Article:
Understanding and responding to behavioral trends in groups that are at high risk for HIV infection is critical to the development of effective strategies that decrease HIV incidence and improve access to care. New research based on data from the Centers for Disease Control and Prevention's National HIV Behavioral Surveillance (NHBS) system are presented in a special supplement to JAIDS: Journal of Acquired Immune Deficiency Syndromes. The journal is published by Wolters Kluwer.
"NHBS is able to guide local and national high-impact prevention strategies by identifying who is highest risk, what they are doing, and what services they need most," according to an introduction by Cyprian Wejnert, PhD, and colleagues of the NHBS Study Group.
NHBS Data Helps to Guide HIV Prevention in High-Risk Groups
The NHBS is an ongoing surveillance project that monitors behavioral risk factors, HIV testing behaviors, and use of prevention services and strategies in three high-risk groups: men who have sex with men (MSM), persons who inject drugs (PWID), and heterosexuals of low socioeconomic status in urban areas. "Accurate data on the behaviors in these populations are critical for understanding trends in HIV infection and planning and evaluating effective HIV prevention activities," Dr. Wejnert and coauthors write.
The special issue presents 21 new research papers using NHBS data to evaluate and inform HIV prevention efforts. Among the findings are insights into HIV testing trends; recent declines in HIV diagnoses among African-American women; new evidence on the effectiveness of syringe services programs to reduce high-risk behavior among PWID; and examples of innovative programs developed to reach high-risk groups in communities across the United States.
A study by H. Fisher Raymond, DrPH, of the San Francisco Department of Public Health looks at interactions between HIV prevention efforts and sexual risk behaviors among MSM with known HIV infection. In the past decade, San Francisco has introduced a "Treatment as Prevention" (TasP) approach, in which people are started on antiviral drugs as soon as their HIV infection is diagnosed.
When taken the right way, every day, antiviral drugs reduce the amount of HIV in the blood and elsewhere in the body to such low levels that viral activity, measured as viral load, can no longer be detected. This is called undetectable viral load, or viral suppression. Suppressing HIV in the blood to "undetectable" levels has many health benefits. It helps people living with HIV live longer, healthier lives and dramatically reduces the risk of transmitting HIV.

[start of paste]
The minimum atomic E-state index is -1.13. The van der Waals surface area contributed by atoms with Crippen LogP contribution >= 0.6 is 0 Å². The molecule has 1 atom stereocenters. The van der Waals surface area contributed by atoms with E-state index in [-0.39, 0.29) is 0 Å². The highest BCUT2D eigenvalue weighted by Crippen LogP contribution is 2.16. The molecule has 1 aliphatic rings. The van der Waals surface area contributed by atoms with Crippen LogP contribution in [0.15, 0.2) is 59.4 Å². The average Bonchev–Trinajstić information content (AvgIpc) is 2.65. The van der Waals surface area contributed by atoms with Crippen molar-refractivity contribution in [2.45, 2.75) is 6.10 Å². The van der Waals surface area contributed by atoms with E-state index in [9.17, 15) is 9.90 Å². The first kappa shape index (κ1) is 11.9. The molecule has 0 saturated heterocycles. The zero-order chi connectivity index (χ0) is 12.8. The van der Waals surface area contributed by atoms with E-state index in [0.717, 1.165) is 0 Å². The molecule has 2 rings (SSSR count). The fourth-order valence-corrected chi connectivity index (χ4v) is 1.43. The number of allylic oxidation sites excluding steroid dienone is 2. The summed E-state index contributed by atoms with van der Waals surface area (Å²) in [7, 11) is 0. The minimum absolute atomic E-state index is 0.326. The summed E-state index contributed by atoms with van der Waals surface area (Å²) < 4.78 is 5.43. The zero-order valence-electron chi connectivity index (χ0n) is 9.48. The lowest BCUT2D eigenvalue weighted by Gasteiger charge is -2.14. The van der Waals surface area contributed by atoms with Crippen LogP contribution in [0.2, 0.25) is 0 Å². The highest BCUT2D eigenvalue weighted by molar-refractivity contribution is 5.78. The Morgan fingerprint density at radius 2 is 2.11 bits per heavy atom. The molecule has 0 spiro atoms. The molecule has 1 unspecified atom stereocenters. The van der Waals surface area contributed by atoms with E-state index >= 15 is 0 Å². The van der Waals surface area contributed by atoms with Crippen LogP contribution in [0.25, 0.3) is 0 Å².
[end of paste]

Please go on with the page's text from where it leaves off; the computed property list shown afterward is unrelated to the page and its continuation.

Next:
Of 68 men included in the study, 58 believed they had undetectable HIV levels while nine believed they had detectable levels. In both groups, blood tests showed that 97 percent of men accurately knew their viral status.
Knowing one's viral suppression status appeared to be associated with differences in sexual risk reduction strategies.
The results suggest that MSM who have achieved viral suppression on treatment—knowing that they have a low risk of transmitting HIV—may adapt their sexual practices accordingly. The authors point out that the observed difference was not statistically significant, likely due to the small size of the study.
"More research is necessary to assess how HIV-positive men account for viral load in sexual decision-making practices, and this research many inform resource allocation and clinical recommendations to maintain the health of MSM populations," Dr. Raymond and coauthors write. They note their study doesn't reflect newer risk-reduction strategies—especially pre-exposure prophylaxis (PrEP), in which uninfected people who are at risk of HIV take medications to reduce their risk of becoming infected.
"The papers in our NHBS supplement point out that we are in a new era of HIV treatment and prevention, given the clear effects of treatment on transmission and the clear benefits of PrEP," comments Paul A. Volberding, MD, of University of California San Francisco, Editor-in-Chief of JAIDS. "This is an excellent time to record where we stand and to develop plans for continued surveillance."
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